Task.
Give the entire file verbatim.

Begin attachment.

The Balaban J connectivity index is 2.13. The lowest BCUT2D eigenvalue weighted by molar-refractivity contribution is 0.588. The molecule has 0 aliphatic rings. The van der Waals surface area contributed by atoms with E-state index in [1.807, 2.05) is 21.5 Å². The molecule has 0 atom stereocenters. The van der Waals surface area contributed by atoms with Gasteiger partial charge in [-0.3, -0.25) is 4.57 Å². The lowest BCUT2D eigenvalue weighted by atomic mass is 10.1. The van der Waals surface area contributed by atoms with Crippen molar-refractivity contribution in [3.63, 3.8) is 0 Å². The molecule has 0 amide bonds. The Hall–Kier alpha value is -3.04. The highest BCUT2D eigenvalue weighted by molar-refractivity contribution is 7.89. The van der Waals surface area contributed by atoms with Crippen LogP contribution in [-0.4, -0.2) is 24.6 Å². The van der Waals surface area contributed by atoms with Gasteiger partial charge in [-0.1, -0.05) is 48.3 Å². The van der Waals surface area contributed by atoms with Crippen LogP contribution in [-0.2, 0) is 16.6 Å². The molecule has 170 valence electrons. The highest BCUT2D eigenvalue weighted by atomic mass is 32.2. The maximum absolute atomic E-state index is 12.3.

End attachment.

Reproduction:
The Balaban J connectivity index is 2.13. The lowest BCUT2D eigenvalue weighted by molar-refractivity contribution is 0.588. The molecule has 0 aliphatic rings. The van der Waals surface area contributed by atoms with E-state index in [1.807, 2.05) is 21.5 Å². The molecule has 0 atom stereocenters. The van der Waals surface area contributed by atoms with Gasteiger partial charge in [-0.3, -0.25) is 4.57 Å². The lowest BCUT2D eigenvalue weighted by atomic mass is 10.1. The van der Waals surface area contributed by atoms with Crippen molar-refractivity contribution in [3.63, 3.8) is 0 Å². The molecule has 0 amide bonds. The Hall–Kier alpha value is -3.04. The highest BCUT2D eigenvalue weighted by molar-refractivity contribution is 7.89. The van der Waals surface area contributed by atoms with Crippen LogP contribution in [-0.4, -0.2) is 24.6 Å². The van der Waals surface area contributed by atoms with Gasteiger partial charge in [-0.1, -0.05) is 48.3 Å². The van der Waals surface area contributed by atoms with Crippen LogP contribution in [-0.2, 0) is 16.6 Å². The molecule has 170 valence electrons. The highest BCUT2D eigenvalue weighted by atomic mass is 32.2. The maximum absolute atomic E-state index is 12.3.